Why does that matter, the IP layer won't forward the UDP packet up to your application if it gets munged along the way - missing part of it is the same as missing all of it, right? It's been a long time since I wrote a networking application, I'm afraid. –  Carl Norum Mar 3 '10 at 3:58
1  
"Since TCP sockets are reliable you can be sure that you get everything you shoved into them" is a terrible misconception. You can be sure that you receive everything in the right order and that the datastream starts with what you actually intended to be the start, but you can never be sure whether it ended where is was intended to end without using app-level protocol structures to determine that. –  Mart Oruaas Apr 20 '10 at 10:02
    
@Mart: sorry but I'm not sure what you mean. If you wrote "abcde" into a TCP socket, you will get it at the receiving end eventually. –  Eli Bendersky Apr 20 '10 at 10:13
1  
No, there is no such guarantee. You may lose the end (where 'end' may easily start with the first byte sent to the socket) of datastream from a TCP connection. Try to play with TCP in sloppy networks with high RTT and packetloss and you will discover surprising things about the unreliablity of TCP. –  Mart Oruaas Apr 21 '10 at 6:58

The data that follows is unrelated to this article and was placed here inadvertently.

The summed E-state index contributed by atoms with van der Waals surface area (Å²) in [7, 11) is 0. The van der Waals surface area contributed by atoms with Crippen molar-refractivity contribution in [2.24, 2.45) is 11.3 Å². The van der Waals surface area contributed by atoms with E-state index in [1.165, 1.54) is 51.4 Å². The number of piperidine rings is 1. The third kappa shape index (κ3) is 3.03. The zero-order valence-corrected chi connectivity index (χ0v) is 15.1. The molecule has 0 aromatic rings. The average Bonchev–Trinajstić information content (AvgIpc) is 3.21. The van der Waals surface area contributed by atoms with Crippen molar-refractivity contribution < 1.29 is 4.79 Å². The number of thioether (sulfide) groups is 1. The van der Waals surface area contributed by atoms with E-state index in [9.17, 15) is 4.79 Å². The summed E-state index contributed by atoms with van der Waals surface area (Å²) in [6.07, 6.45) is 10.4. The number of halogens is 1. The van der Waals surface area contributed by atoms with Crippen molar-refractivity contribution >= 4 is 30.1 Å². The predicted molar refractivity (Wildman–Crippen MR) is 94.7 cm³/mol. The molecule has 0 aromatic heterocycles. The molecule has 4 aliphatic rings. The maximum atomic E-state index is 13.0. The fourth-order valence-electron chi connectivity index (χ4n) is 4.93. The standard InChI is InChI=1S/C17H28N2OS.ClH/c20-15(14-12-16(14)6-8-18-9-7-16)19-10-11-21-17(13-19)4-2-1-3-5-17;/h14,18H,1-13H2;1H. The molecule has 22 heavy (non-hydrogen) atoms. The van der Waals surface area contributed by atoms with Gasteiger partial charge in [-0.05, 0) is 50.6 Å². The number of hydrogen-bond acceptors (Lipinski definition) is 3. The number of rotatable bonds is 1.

These are indeed our choices with TCP. HTTP, for example, uses a mix of second, third, and forth option (double new-line ends request/response headers, which might contain the Content-Length header or indicate chunked encoding, or it might say Connection: close and not give you the content length but expect you to rely on reading EOF.)

I prefer the third option, i.e. self-describing messages, though fixed-length is plain easy when suitable.

share|improve this answer

I do not know if there is a preferred option. In our real-world situation (client-server application), we use the option of sending the total message length as one of the first pieces of data. It is simple and works for both our TCP and UDP implementations. It makes the logic reasonably "simple" when reading data in both situations. With TCP, the amount of code is fairly small (by comparison). The UDP version is a bit (understatement) more complex but still relies on the size that is passed in the initial packet to know when all data has been sent.